Sunday, 25 October 2015

Agincourt - 600 Up

Seems appropriate to post today, it being the 600th anniversary of Agincourt. A victory which placed the longbow into English folklore (assisted somewhat by Shakespeare 175 years later), but which was as much a result of weak French kingship and divided government, combined with poor tactical decisions on the day of battle, as it was the ‘we band of brothers’.

Unfortunately I’ve not managed to get sufficiently organised for an anniversary posting which has anything new (or even work in progress) as content. I think the next scheduled additions will be when the Perrys plastic French Army box will be available – the ‘greens’ look particularly good - hopefully early in 2016. Hopefully next year will bring an opportunity to play another HYW battle that I’m yet to do with this collection – Bauge, Patay or Rouvray (The Herrings) perhaps.

Some months ago I took a few pictures for WSS magazine to depict Agincourt. So here are some that were not used in full in the magazine, as my 25th October 2015 offering…

Finally, am sure everyone's seen pictures of the completed Agincourt diorama at the Royal Armouries Tower exhibition? It looks very impressive in situ. I'm just a little concerned however that images of the French nobles I contributed, look like they've been displayed around the edge (to assist identification, on the left of the photo below) at a magnitude of about 500%. So f you go, please be kind when you inspect them, they were done against a  deadline!

Friday, 2 October 2015

Agincourt 600 - Royal Armouries Diorama

As most will now be aware from the coverage this week on some social media and wargames publications, as part of it’s Agincourt 2015 exhibition the Royal Armouries commissioned a large battlefield diorama from Dave Marshall and Perry Miniatures.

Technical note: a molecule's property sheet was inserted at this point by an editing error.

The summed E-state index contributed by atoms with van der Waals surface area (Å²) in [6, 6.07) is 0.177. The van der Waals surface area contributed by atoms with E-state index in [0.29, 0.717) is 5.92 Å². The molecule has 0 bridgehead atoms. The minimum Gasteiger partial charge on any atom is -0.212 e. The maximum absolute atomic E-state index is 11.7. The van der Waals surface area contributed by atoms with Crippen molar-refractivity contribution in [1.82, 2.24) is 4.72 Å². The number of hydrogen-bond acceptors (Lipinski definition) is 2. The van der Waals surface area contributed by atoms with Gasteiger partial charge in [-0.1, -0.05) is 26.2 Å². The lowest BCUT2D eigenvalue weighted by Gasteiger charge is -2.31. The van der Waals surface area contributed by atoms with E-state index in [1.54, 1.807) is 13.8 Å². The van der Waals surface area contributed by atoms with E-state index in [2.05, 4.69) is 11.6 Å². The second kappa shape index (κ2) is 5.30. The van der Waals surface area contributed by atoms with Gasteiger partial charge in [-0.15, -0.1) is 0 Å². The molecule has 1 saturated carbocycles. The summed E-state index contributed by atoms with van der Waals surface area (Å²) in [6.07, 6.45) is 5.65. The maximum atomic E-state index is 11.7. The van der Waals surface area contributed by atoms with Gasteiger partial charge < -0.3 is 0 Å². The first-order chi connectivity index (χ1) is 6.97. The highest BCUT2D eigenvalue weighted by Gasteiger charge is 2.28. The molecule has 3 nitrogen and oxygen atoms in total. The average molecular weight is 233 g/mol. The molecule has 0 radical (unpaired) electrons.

Here are some pictures of the diorama, taken in its almost-ready state a couple of months ago in Dave’s workshop. Although it’s about half the size of the original plan from the Armouries, it is an impressive and wonderfully made model, which we spent over an hour inspecting and gloating over.
I was aware of the commission's progress and kindly asked to make a very modest contribution (to the total of 4,400 figures) in painting a dozen of the French leaders - all of whom are portrayed wearing their coats of arms - their places marked on the table by their flags.

The final model creates an effective impression of the battlefield, the positioning and size of the two armies (with the French only marginally the larger force) and the moments just before the French nobility reach their English opponents in their attempt to kill or capture Henry V. The French cavalry are shown retiring after their unsuccessful attacks on the English wings of bowmen. The table will certainly assist visitors reimagine the battle, as [part of the overall exhibition. I believe some creative 
lighting may also be added to the final model to give an impression of an arrow storm?

I hope that Alan is able to put into production some of the extra figures done for the display – crossbowmen at ease, trumpeters and carts being unloaded with supplies of arrows. All would be really useful for the AO range. Also the additional flags designed by GMB would be great to purchase too.
Obviously the final model was determined by the RA committee – my only disappointment with the final scene is the complete lack of flags and pennons in the rear two French battles. It looks unrealistic, but I understand that the RA only wanted the French leader’s flags to be shown, nearly all of whom 
were in the leading battle, so that visitors can easily identify where they were on the battlefield.

There is an excellent article on the model’s development on the Royal Armouries blog, written by David Marshall. I’m planning a Tower visit for next month – including the Agincourt display which The Wallace Collection are putting on – and the permanent relocation of the model to Leeds next year will also be a good excuse to make a revisit there too.